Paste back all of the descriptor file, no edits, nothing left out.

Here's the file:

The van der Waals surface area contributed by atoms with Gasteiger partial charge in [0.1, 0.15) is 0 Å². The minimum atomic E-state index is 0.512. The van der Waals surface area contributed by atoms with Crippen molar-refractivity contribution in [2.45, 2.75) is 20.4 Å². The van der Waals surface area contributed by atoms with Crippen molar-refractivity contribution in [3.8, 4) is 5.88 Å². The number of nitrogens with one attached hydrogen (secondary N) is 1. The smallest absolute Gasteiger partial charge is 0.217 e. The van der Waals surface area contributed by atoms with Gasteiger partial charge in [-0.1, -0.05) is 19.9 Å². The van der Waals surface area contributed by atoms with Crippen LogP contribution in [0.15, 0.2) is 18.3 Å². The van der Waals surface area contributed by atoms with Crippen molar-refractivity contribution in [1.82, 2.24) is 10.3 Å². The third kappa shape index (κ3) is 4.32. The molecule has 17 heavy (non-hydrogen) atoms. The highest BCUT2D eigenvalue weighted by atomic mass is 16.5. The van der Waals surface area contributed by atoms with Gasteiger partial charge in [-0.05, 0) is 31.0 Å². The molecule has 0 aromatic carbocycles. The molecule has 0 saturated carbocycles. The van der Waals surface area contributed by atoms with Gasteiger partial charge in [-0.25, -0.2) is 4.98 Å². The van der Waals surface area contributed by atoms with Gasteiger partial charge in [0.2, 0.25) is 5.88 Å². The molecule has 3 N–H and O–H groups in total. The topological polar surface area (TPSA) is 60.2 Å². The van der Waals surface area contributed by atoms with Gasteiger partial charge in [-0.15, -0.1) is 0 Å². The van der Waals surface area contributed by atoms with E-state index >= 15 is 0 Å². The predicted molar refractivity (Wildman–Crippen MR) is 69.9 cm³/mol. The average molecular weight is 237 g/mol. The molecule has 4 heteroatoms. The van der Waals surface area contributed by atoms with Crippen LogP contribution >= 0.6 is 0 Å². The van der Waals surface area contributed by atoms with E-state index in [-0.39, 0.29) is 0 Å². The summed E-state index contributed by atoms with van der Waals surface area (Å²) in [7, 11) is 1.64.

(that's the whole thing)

The van der Waals surface area contributed by atoms with Gasteiger partial charge in [0.1, 0.15) is 0 Å². The minimum atomic E-state index is 0.512. The van der Waals surface area contributed by atoms with Crippen molar-refractivity contribution in [2.45, 2.75) is 20.4 Å². The van der Waals surface area contributed by atoms with Crippen molar-refractivity contribution in [3.8, 4) is 5.88 Å². The number of nitrogens with one attached hydrogen (secondary N) is 1. The smallest absolute Gasteiger partial charge is 0.217 e. The van der Waals surface area contributed by atoms with Gasteiger partial charge in [-0.1, -0.05) is 19.9 Å². The van der Waals surface area contributed by atoms with Crippen LogP contribution in [0.15, 0.2) is 18.3 Å². The van der Waals surface area contributed by atoms with Crippen molar-refractivity contribution in [1.82, 2.24) is 10.3 Å². The third kappa shape index (κ3) is 4.32. The molecule has 17 heavy (non-hydrogen) atoms. The highest BCUT2D eigenvalue weighted by atomic mass is 16.5. The van der Waals surface area contributed by atoms with Gasteiger partial charge in [-0.05, 0) is 31.0 Å². The molecule has 0 aromatic carbocycles. The molecule has 0 saturated carbocycles. The van der Waals surface area contributed by atoms with Gasteiger partial charge in [-0.25, -0.2) is 4.98 Å². The van der Waals surface area contributed by atoms with Gasteiger partial charge in [0.2, 0.25) is 5.88 Å². The molecule has 3 N–H and O–H groups in total. The topological polar surface area (TPSA) is 60.2 Å². The van der Waals surface area contributed by atoms with Gasteiger partial charge in [-0.15, -0.1) is 0 Å². The van der Waals surface area contributed by atoms with E-state index >= 15 is 0 Å². The predicted molar refractivity (Wildman–Crippen MR) is 69.9 cm³/mol. The average molecular weight is 237 g/mol. The molecule has 4 heteroatoms. The van der Waals surface area contributed by atoms with Crippen LogP contribution >= 0.6 is 0 Å². The van der Waals surface area contributed by atoms with E-state index in [-0.39, 0.29) is 0 Å². The summed E-state index contributed by atoms with van der Waals surface area (Å²) in [7, 11) is 1.64.